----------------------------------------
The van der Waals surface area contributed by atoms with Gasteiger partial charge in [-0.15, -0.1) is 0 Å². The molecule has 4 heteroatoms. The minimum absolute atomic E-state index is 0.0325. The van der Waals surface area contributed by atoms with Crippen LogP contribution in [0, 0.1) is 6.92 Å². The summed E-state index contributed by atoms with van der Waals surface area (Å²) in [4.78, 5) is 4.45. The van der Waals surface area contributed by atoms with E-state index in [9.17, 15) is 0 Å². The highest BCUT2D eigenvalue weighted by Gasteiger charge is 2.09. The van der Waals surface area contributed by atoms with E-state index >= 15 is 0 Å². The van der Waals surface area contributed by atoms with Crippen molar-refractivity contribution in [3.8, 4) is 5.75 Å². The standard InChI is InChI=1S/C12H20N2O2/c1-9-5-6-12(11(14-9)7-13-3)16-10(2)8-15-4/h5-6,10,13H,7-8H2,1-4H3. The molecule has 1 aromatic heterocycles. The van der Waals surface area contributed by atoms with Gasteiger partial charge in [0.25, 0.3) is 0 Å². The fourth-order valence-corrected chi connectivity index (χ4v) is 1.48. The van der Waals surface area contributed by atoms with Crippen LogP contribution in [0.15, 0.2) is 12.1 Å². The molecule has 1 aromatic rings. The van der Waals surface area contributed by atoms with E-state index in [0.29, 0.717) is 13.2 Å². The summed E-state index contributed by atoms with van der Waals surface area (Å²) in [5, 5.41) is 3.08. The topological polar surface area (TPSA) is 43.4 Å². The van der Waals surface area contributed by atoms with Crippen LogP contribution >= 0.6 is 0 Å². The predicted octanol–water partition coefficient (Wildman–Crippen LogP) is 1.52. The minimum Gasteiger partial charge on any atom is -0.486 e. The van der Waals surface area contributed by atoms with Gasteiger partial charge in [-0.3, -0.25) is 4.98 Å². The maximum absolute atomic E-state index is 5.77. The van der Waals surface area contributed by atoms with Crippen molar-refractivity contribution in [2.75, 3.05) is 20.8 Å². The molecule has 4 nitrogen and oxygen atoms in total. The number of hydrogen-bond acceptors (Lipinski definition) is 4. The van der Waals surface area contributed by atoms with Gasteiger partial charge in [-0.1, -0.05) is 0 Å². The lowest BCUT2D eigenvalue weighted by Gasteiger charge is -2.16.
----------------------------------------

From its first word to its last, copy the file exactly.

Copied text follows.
The van der Waals surface area contributed by atoms with Gasteiger partial charge in [-0.15, -0.1) is 0 Å². The molecule has 4 heteroatoms. The minimum absolute atomic E-state index is 0.0325. The van der Waals surface area contributed by atoms with Crippen LogP contribution in [0, 0.1) is 6.92 Å². The summed E-state index contributed by atoms with van der Waals surface area (Å²) in [4.78, 5) is 4.45. The van der Waals surface area contributed by atoms with E-state index in [9.17, 15) is 0 Å². The highest BCUT2D eigenvalue weighted by Gasteiger charge is 2.09. The van der Waals surface area contributed by atoms with E-state index >= 15 is 0 Å². The van der Waals surface area contributed by atoms with Crippen molar-refractivity contribution in [3.8, 4) is 5.75 Å². The standard InChI is InChI=1S/C12H20N2O2/c1-9-5-6-12(11(14-9)7-13-3)16-10(2)8-15-4/h5-6,10,13H,7-8H2,1-4H3. The molecule has 1 aromatic heterocycles. The van der Waals surface area contributed by atoms with Gasteiger partial charge in [0.25, 0.3) is 0 Å². The fourth-order valence-corrected chi connectivity index (χ4v) is 1.48. The van der Waals surface area contributed by atoms with Crippen LogP contribution in [0.15, 0.2) is 12.1 Å². The molecule has 1 aromatic rings. The van der Waals surface area contributed by atoms with E-state index in [0.29, 0.717) is 13.2 Å². The summed E-state index contributed by atoms with van der Waals surface area (Å²) in [5, 5.41) is 3.08. The topological polar surface area (TPSA) is 43.4 Å². The van der Waals surface area contributed by atoms with Crippen LogP contribution >= 0.6 is 0 Å². The predicted octanol–water partition coefficient (Wildman–Crippen LogP) is 1.52. The minimum Gasteiger partial charge on any atom is -0.486 e. The van der Waals surface area contributed by atoms with Gasteiger partial charge in [-0.3, -0.25) is 4.98 Å². The maximum absolute atomic E-state index is 5.77. The van der Waals surface area contributed by atoms with Crippen molar-refractivity contribution in [2.75, 3.05) is 20.8 Å². The molecule has 4 nitrogen and oxygen atoms in total. The number of hydrogen-bond acceptors (Lipinski definition) is 4. The van der Waals surface area contributed by atoms with Gasteiger partial charge in [-0.1, -0.05) is 0 Å². The lowest BCUT2D eigenvalue weighted by Gasteiger charge is -2.16.